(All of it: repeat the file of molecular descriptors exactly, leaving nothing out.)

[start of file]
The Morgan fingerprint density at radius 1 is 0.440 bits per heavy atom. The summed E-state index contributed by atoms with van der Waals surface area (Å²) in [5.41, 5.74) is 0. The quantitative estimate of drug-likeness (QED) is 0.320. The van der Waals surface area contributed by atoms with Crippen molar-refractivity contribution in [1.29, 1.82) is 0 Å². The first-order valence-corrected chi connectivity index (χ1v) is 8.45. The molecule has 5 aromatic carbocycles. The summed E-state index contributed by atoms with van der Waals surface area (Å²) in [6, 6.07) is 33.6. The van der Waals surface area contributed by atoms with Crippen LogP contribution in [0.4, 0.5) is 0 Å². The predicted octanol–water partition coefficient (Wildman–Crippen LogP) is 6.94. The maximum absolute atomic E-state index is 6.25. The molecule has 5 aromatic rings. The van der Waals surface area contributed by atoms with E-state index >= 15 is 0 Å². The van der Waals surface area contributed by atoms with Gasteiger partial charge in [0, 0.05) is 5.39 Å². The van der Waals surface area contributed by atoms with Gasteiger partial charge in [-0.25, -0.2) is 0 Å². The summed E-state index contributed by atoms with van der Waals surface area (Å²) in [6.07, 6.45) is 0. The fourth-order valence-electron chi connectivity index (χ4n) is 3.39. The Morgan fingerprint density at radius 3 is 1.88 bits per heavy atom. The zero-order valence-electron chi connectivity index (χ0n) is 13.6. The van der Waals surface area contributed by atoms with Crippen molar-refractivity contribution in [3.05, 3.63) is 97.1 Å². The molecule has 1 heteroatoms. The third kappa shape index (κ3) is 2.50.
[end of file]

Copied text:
The Morgan fingerprint density at radius 1 is 0.440 bits per heavy atom. The summed E-state index contributed by atoms with van der Waals surface area (Å²) in [5.41, 5.74) is 0. The quantitative estimate of drug-likeness (QED) is 0.320. The van der Waals surface area contributed by atoms with Crippen molar-refractivity contribution in [1.29, 1.82) is 0 Å². The first-order valence-corrected chi connectivity index (χ1v) is 8.45. The molecule has 5 aromatic carbocycles. The summed E-state index contributed by atoms with van der Waals surface area (Å²) in [6, 6.07) is 33.6. The van der Waals surface area contributed by atoms with Crippen LogP contribution in [0.4, 0.5) is 0 Å². The predicted octanol–water partition coefficient (Wildman–Crippen LogP) is 6.94. The maximum absolute atomic E-state index is 6.25. The molecule has 5 aromatic rings. The van der Waals surface area contributed by atoms with E-state index >= 15 is 0 Å². The van der Waals surface area contributed by atoms with Gasteiger partial charge in [0, 0.05) is 5.39 Å². The van der Waals surface area contributed by atoms with Gasteiger partial charge in [-0.25, -0.2) is 0 Å². The summed E-state index contributed by atoms with van der Waals surface area (Å²) in [6.07, 6.45) is 0. The fourth-order valence-electron chi connectivity index (χ4n) is 3.39. The Morgan fingerprint density at radius 3 is 1.88 bits per heavy atom. The zero-order valence-electron chi connectivity index (χ0n) is 13.6. The van der Waals surface area contributed by atoms with Crippen molar-refractivity contribution in [3.05, 3.63) is 97.1 Å². The molecule has 1 heteroatoms. The third kappa shape index (κ3) is 2.50.